Port of Liverpool Credit Peel Ports
Credit Peel Ports

Allseas Global Logistics has added a sixth vessel to its China Xpress service out of Ningbo to Liverpool and MD Darren Wright told The Loadstar the company was looking for a further two ships to make a weekly service.

In addition, the forwarder has added a Rotterdam call to the return leg, which means the service rotation is now, Ningbo, Dongguan, Chittagong, Liverpool, Rotterdam and back to China.

Mr Wright said: “We added Chittagong because China was quiet, but it’s worked really well for us, so we will keep the call.”

Shippers, including supermarket giants such as Tesco and Asda, are understood to be keen on the service, with UK hub ports of Felixstowe, London Gateway and Southampton all continuing to suffer congestion and hinterland service issues.

In bypassing traditional port calls and heading directly to the north-western port of Liverpool, Allseas has tapped into around 1.2m-1.5m teu in regional demand – and with the China Xpress service handling just 1,800 teu around every 10 days, there is plenty of potential for growth.

Initially, the service was direct from Ningbo and Yantian to Liverpool, but its success is driving other operators to take a fresh look at providing services to Liverpool.

Simon Dixon, head of the container division at Peel Ports in Liverpool, believes Allseas understands that its service “has a shelf life”, which means that if, or when, rates fall substantially and demand declines, services such as the China Xpress may find it difficult to keep going.

However, he added: “Allseas listened to customers after they asked what they needed. They acted on that advice, and it worked for them.”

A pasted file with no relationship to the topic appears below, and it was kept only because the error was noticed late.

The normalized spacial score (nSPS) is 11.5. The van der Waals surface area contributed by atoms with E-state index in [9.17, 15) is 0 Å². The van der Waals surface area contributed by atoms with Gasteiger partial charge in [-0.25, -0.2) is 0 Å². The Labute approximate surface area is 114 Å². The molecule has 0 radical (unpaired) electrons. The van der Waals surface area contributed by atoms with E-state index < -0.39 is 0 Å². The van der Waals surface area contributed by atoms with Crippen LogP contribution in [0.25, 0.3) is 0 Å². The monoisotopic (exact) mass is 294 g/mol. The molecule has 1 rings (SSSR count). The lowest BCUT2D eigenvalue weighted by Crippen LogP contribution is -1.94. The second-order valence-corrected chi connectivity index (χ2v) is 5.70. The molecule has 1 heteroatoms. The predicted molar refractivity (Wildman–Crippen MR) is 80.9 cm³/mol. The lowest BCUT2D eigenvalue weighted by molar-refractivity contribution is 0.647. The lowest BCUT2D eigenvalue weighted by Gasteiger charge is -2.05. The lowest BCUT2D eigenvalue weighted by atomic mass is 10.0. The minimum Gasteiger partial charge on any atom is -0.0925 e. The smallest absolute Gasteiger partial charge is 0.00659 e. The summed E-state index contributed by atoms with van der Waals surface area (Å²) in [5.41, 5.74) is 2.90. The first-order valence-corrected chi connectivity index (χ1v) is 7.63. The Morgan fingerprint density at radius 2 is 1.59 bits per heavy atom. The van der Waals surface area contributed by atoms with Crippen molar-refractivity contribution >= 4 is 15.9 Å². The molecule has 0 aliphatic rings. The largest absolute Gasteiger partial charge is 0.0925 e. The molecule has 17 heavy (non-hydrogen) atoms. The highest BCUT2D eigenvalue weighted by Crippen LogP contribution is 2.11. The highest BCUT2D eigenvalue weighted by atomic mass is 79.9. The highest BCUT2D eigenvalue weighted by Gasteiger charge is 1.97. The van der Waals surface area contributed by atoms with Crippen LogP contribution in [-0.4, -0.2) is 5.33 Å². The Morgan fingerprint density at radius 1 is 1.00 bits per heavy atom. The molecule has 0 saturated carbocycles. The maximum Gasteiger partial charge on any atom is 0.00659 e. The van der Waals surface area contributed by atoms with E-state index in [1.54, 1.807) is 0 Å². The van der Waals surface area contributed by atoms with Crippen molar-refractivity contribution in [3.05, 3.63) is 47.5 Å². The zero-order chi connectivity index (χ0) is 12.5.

Peel Ports also believes French liner operator CMA CGM, which has recently started a service between Liverpool and Dunkirk, locally referred to as the Dunk, which links its FAL loop to the Far East with north-west UK, came about as a result of the success of the Allseas loop.

“Covid has shown that cargo needs to be delivered close to the market,” explained Mr Dixon. “Drivers want to do shorter journeys. If a box is delivered to an east coast port, a driver [from the north-west UK] can do one trip a day, but with the Dunk and Allseas services, they can do two or three runs and still spend the night with their families.”

Meanwhile, Peel Ports, which admitted major difficulties with its vehicle booking system (VBS) at Liverpool last year, claimed it had resolved those problems following the launch of an upgraded VBS, along with two meetings with hauliers in March and April, 20 hauliers in each meeting, to sort out their complaints.

Richard Mitchell, Peel Port’s director for container terminals 1 and 2, said one of the major points explained to drivers that what was causing the terminals’ problems was the high number of booking cancellations.

“The VBS  now has more features and is more user-friendly, but when we told the hauliers a major challenge was the high level of cancellations, they agreed we should charge a cancellation fee, like other ports,” said Mr Mitchell.

Another factor that has helped the port alleviate congestion has been a recruitment drive that saw more than 200 new staff employed over the past 12 months, taking the total at Peel in Liverpool to 829, including 600 port operators and 229 administrators and supervisors.

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